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Henry VIII by William Shakespeare
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Henry VIII (1612)

by William Shakespeare, John Fletcher

Other authors: See the other authors section.

Series: Shakespeare's Histories (10)

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» See also 18 mentions

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Well here we are in the ugly competition. "Worst plays by William Shakespeare". Wisely the first line is "I come no more to make you laugh:... And you won't. It seems to me, that a sort of historical pageant was required, perhaps to get some people to put their money down at the box-office, and this was cobbled up. It is a chore to read, and only the queen Catherine of Argon scenes have much fire. We have records that the theatre caught fire during one of the performances and the audience must have left the theatre early with some relief. The theatre burned down , this was WS's last history play, and he soon retired. the play was written or revised, in1613. ( )
  DinadansFriend | Nov 28, 2013 |
Saw. ( )
  ErinHorakova | Apr 8, 2013 |
Saw. ( )
  ErinHorakova | Apr 8, 2013 |
King Henry VIII' has one of the fullest theatrical histories of any play in the Shakespeare canon, yet has been consistently misrepresented, both in performance and in criticism. This edition offers a fresh perspective on this ironic, multi-layered, collaborative play.rrBelieved to be Shakespeare's very last play, Henry VIII is probably best remembered as the play which, when performed in June 1613, led to the Globe Theatre burning down due to the fireworks and cannon fire listed in the stage directions. However, otherwise the play has puzzled critics, who can see little more in it than a nostalgic account of Henry's reign, and the prophetic birth and christening of Elizabeth, Shakespeare's Queen, which takes place at the end of the play.Henry VIII deals with the intrigue which surrounds Henry's court, and in particular the controversial figure of Cardinal Wolsey, and Henry's separation from his wife Katherine, and infatuation with Anne Bullen. However, there is little sense of the psychological complexity created by Shakespeare in earlier history plays like Henry V. Henry VIII himself is a grand but distant figure, and the virulent anti-Catholicism lacks complexity. Within an increasingly troubled political period, the final hopeful invocation of "Peace, plenty, love, truth" seems rather flat, as does the play as a whole. This has led many critics to argue that Shakespeare was just one of many collaborators in the writing of the play. --Jerry Brotton
  Roger_Scoppie | Apr 3, 2013 |
Read this as a companion piece after I finished Wolf Hall. I didn't even know he wrote a play about Henry VIII, and now I know why: it pretty much sucks. And a total whitewash, which makes sense in retrospect. Where's the fucking beheadings, Will? ( )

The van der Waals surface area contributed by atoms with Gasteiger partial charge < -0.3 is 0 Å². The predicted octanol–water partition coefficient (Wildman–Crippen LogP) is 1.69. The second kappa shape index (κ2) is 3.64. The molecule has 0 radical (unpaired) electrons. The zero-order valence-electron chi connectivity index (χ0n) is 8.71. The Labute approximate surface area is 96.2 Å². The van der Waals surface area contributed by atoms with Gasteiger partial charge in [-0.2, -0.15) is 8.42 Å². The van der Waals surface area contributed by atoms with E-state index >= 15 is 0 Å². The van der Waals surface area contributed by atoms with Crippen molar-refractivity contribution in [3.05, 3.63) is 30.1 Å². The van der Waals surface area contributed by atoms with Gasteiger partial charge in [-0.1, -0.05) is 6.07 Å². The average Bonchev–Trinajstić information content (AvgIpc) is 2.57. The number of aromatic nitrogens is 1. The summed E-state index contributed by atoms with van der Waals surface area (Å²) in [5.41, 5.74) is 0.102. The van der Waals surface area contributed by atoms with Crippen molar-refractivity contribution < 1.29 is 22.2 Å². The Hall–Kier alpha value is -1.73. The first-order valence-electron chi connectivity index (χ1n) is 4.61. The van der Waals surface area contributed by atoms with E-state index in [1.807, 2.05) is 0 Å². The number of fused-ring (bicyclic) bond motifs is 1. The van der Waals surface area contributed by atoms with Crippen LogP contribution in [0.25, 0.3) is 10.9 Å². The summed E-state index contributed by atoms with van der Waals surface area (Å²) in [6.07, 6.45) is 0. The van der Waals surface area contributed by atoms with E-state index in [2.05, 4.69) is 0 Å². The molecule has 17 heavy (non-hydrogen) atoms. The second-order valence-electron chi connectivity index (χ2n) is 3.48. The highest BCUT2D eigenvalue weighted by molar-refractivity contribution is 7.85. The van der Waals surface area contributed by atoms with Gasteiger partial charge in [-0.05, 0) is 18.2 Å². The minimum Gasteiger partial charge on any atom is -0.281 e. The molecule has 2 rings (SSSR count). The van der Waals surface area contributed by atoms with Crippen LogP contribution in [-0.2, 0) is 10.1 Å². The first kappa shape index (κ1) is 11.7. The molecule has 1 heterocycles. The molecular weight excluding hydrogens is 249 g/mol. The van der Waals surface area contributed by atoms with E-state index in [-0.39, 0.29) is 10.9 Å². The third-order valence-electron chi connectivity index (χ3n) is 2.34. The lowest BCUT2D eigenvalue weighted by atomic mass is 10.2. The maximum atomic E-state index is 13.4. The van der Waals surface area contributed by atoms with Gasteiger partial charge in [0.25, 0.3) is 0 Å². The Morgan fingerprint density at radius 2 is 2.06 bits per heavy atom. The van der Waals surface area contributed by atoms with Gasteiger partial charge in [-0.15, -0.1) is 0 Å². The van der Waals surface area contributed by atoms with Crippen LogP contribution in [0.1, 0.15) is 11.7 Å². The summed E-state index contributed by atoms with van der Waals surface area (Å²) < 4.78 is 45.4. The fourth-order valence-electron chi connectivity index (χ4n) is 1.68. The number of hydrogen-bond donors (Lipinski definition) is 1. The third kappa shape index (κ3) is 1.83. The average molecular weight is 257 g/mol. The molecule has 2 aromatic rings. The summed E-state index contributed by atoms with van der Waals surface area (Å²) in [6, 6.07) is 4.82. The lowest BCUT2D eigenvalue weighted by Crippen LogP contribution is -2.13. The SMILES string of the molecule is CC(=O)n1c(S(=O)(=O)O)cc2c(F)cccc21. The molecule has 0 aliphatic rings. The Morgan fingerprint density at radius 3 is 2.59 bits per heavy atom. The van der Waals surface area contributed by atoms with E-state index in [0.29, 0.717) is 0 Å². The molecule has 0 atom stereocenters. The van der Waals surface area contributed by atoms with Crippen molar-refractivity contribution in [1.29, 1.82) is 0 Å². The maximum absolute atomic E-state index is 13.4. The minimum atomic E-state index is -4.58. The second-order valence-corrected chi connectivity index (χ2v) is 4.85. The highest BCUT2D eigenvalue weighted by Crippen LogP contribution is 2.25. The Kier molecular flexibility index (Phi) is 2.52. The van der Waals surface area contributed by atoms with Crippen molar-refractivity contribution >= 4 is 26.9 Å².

AlCracka | Apr 2, 2013 |
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» Add other authors (45 possible)

Author nameRoleType of authorWork?Status
Shakespeare, Williamprimary authorall editionsconfirmed
Fletcher, Johnmain authorall editionsconfirmed
Berdan, John M.Editorsecondary authorsome editionsconfirmed
Brooke, TuckerEditorsecondary authorsome editionsconfirmed
Foakes, R. A.Editorsecondary authorsome editionsconfirmed
Hudson, Henry N.Editorsecondary authorsome editionsconfirmed
Rolfe, William J.Editorsecondary authorsome editionsconfirmed
Smith, D. NicholEditorsecondary authorsome editionsconfirmed
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Dedication
First words
I come no more to make you laugh: things now,

That bear a weighty and a serious brow,

Sad, high, and working, full of state and woe,

Such noble scenes as draw the eye to flow,

We now present.
Quotations
'T is better to be lowly born,

And range with humble livers in content,

Than to be perked up in a glistering grief,

And wear a golden sorrow.
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(Click to show. Warning: May contain spoilers.)
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Amazon.com Product Description (ISBN 0743273303, Mass Market Paperback)

The world's leading center for Shakespeare studies

Each edition includes:

Freshly edited text based on the best early printed version of the play

Full explanatory notes conveniently placed on pages facing the text of the play

Scene-by-scene plot summaries

A key to famous lines and phrases

An introduction to reading Shakespeare's language

An essay by a leading Shakespeare scholar providing a modern perspective on the play

Illustrations from the Folger Shakespeare

Library's vast holdings of rare books

Essay by Barbara A. Mowat

The Folger Shakespeare Library in Washington, D.C., is home to the world's largest collection of Shakespeare's printed works, and a magnet for Shakespeare scholars from around the globe. In addition to exhibitions open to the public throughout the year, the Folger offers a full calendar of performances and programs.

For more information, visit www.folger.edu.

(retrieved from Amazon Mon, 30 Sep 2013 13:47:34 -0400)

(see all 7 descriptions)

Presents Shakespeare's story of political intrigue and betrayal in 16th century England centering around King Henry VIII, his divorce from Queen Katharine and subsequent marriage to Anne Bolyn.

» see all 2 descriptions

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